subject to the constraint that $u$ and $q$ are related by the PDE, which we'll write in abstract form as $F(u, q) = 0$. The parameter $\alpha$ is a length scale that determines how much we want to regularize the inferred field. Making a good choice of $\alpha$ is a bit of an art form best left for another day; in the following demonstration I'll pick a reasonable value and leave it at that. The adjoint method furnishes us with a way to calculate the derivative of $J$, which will be an essential ingredient in any minimization algorithm.

To be more explicit about enforcing those constraints, we can introduce a Lagrange multipleir $\lambda$. We would then seek a critical point of the Lagrangian

$$L(u, q, \lambda) = E(u) + \alpha^2 R(q) + \langle F(u, q), \lambda\rangle.$$

By first solving for $u$ and then for the adjoint state $\lambda$, we can effectively calculate the derivative of our original objective with respect to the parameters $q$. Under the hood, this is exactly what pyadjoint and (more generally) reverse-mode automatic differentiation does. The interface that pyadjoint presents to us hides the existence of a Lagrange multiplier and instead gives us only a reduced functional $\hat J(q)$.

Generating the exact data

First, we'll need to make a domain and some synthetic input data, which consist of:

  • the sources $f$
  • the external field $g$
  • the exchange coefficient $h$
  • the true log-conductivity field $q$

We have to be careful about what kind of data we use in order to make the problem interesting and instructive. Ideally, the the true log-conductivity field will give a solution that's very different from some kind of blunt, spatially constant initial guess. To do this, we'll first make the external field $g$ a random trigonometric polynomial.

import firedrake
mesh = firedrake.UnitSquareMesh(32, 32, diagonal='crossed')
Q = firedrake.FunctionSpace(mesh, family='CG', degree=2)
V = firedrake.FunctionSpace(mesh, family='CG', degree=2)
import numpy as np
from numpy import random, pi as π
x = firedrake.SpatialCoordinate(mesh)

rng = random.default_rng(seed=1)
def random_fourier_series(std_dev, num_modes, exponent):
    from firedrake import sin, cos
    A = std_dev * rng.standard_normal((num_modes, num_modes))
    B = std_dev * rng.standard_normal((num_modes, num_modes))
    return sum([(A[k, l] * sin(π * (k * x[0] + l * x[1])) +
                 B[k, l] * cos(π * (k * x[0] + l * x[1])))
                / (1 + (k**2 + l**2)**(exponent/2))
                for k in range(num_modes)
                for l in range(int(np.sqrt(num_modes**2 - k**2)))])
from firedrake import interpolate
g = interpolate(random_fourier_series(1.0, 6, 1), V)
import matplotlib.pyplot as plt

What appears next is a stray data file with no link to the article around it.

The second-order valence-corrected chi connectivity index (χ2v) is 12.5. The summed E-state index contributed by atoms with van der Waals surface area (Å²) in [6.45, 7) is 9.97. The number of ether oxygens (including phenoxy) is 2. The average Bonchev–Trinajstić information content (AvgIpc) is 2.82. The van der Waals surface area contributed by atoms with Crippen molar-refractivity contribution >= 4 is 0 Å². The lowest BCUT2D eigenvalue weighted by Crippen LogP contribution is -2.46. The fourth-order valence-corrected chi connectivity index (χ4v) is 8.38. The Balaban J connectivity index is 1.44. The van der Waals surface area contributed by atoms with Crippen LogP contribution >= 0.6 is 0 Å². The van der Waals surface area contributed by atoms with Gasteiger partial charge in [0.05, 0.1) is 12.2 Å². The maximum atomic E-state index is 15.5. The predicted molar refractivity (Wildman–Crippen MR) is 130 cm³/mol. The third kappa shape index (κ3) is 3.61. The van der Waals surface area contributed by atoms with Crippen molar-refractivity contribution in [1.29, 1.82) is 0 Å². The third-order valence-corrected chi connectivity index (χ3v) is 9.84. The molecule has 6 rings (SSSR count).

Next, we'll make the medium much more insulating (lower conductivity) near the center of the domain. This part of the medium will tend to soak up any sources much more readily than the rest.

from firedrake import inner, min_value, max_value, Constant
a = -Constant(8.)
r = Constant(1/4)
ξ = Constant((0.4, 0.5))
q_true = interpolate(a * max_value(0, 1 - inner(x - ξ, x - ξ) / r**2), Q)

In order to make the effect most pronounced, we'll stick a blob of sources right next to this insulating patch.

b = Constant(6.)
R = Constant(1/4)
η = Constant((0.7, 0.5))
f = interpolate(b * max_value(0, 1 - inner(x - η, x - η) / R**2), V)

Once we pick a baseline value $k$ of the conductivity and the exchange coefficient $h$, we can compute the true solution. We'll take the exchange coefficient somewhat arbitrarily to be 10 in this unit system because it makes the results look nice enough.

from firedrake import exp, grad, dx, ds
k = Constant(1.)
h = Constant(10.)
u_true = firedrake.Function(V)
v = firedrake.TestFunction(V)
F = (
    (k * exp(q_true) * inner(grad(u_true), grad(v)) - f * v) * dx +
    h * (u_true - g) * v * ds
opts = {
    'solver_parameters': {
        'ksp_type': 'preonly',
        'pc_type': 'lu',
        'pc_factor_mat_solver_type': 'mumps'
firedrake.solve(F == 0, u_true, **opts)

The true value of $u$ has a big hot spot in the insulating region, just as we expect.

Generating the observational data

For realistic problems, what we observe is the true solution plus some random noise $\xi$:

$$u_\text{obs} = u_\text{true} + \xi.$$

The ratio of the variance $\sigma$ of the noise to some scale of the solution, e.g. $\max_\Omega u_\text{true} - \min_\Omega u_\text{true}$, will determine the degree of accuracy that we can expect in the inferred field.